RedEaredSlider writes: Relativity is usually something said to affect only things moving at speeds close to that of light. But now calculations show that the common car battery works because of relativistic effects.
The work was done by a team from Sweden's Uppsala University and the University of Helsinki. They looked at how much energy a lead-acid battery produces if one doesn't take into account relativistic effects. Then they did the same set of calculations including them.
What they found was that a large portion — some 80 percent — of the 2.1 volts a battery produces was from relativistic effects.
netbuzz writes: The Internet Engineering Task Force – the Internet’s leading standards organization – will mark the 25th anniversary of its first meeting on Jan. 16. ``The IETF is unique,’’ says Russ Housley, an Internet security expert who got involved with the group in 1987 and has been IETF Chair since 2007. ``Unlike other standards bodies, wherever possible the IETF avoids formal hierarchy, and there are no membership requirements or fees. The IETF invites all interested parties to participate in the technical evolution and work toward even greater stability of the Internet.”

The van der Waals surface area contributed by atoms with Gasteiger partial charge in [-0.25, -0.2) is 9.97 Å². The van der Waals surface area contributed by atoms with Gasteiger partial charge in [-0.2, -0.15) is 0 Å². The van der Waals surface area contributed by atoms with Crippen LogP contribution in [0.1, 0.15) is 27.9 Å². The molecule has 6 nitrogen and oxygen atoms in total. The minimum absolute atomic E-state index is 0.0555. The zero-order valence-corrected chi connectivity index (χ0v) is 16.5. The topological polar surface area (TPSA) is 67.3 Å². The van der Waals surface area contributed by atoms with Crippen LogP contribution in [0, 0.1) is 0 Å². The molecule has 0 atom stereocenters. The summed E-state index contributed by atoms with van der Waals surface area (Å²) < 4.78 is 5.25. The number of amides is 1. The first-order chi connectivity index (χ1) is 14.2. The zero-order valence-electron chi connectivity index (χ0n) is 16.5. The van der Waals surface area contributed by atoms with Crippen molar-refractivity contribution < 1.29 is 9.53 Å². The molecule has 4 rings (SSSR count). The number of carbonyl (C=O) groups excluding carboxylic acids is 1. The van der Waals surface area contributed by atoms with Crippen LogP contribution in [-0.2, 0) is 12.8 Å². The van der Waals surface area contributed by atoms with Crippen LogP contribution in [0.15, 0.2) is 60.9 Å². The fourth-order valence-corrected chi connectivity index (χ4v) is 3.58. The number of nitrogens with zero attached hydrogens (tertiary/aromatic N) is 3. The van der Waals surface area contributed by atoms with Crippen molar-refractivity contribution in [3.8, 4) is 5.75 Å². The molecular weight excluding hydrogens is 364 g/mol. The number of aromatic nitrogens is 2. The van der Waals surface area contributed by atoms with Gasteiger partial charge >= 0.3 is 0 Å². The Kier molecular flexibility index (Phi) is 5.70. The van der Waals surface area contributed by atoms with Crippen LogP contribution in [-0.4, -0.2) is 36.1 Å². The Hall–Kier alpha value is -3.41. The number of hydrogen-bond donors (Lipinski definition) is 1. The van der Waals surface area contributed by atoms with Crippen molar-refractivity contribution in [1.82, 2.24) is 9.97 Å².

RedEaredSlider writes: A California court today asked that Sony show it has jurisdiction over the hacker who publicized a "jailbreak" for the Playstation 3 console.
Judge Susan Ilston, in the U.S. District Court for the Northern District of California, said Sony has to show that George Hotz, a hacker who posted a method of "jailbreaking" PS3 consoles, has some connection to California if Sony is to claim damages for his work on the PS3.
from the it's-all-a-matter-of-degrees dept.
DesScorp writes "AccuWeather meteorologist Joe Bastardi has a challenge for climate scientists. He wants one or more of their rank to accept a bet about temperature trends in the coming decade. Bastardi is making specific predictions. 'The scientific approach is: you see the other argument, you put forward predictions about where things are going to go, and you test them,' he says. 'That is what I have done. I have said the earth will cool .1 to .2 Celsius in the next ten years, according to objective satellite data.' Bastardi's challenge to his critics — who are legion — is to make their own predictions. And then wait. Climate science, he adds, 'is just a big weather forecast.' Bastardi's challenge is reminiscent of the famous Simon-Ehrlich Wager, where the two men made specific predictions about resource scarcity in the '80s."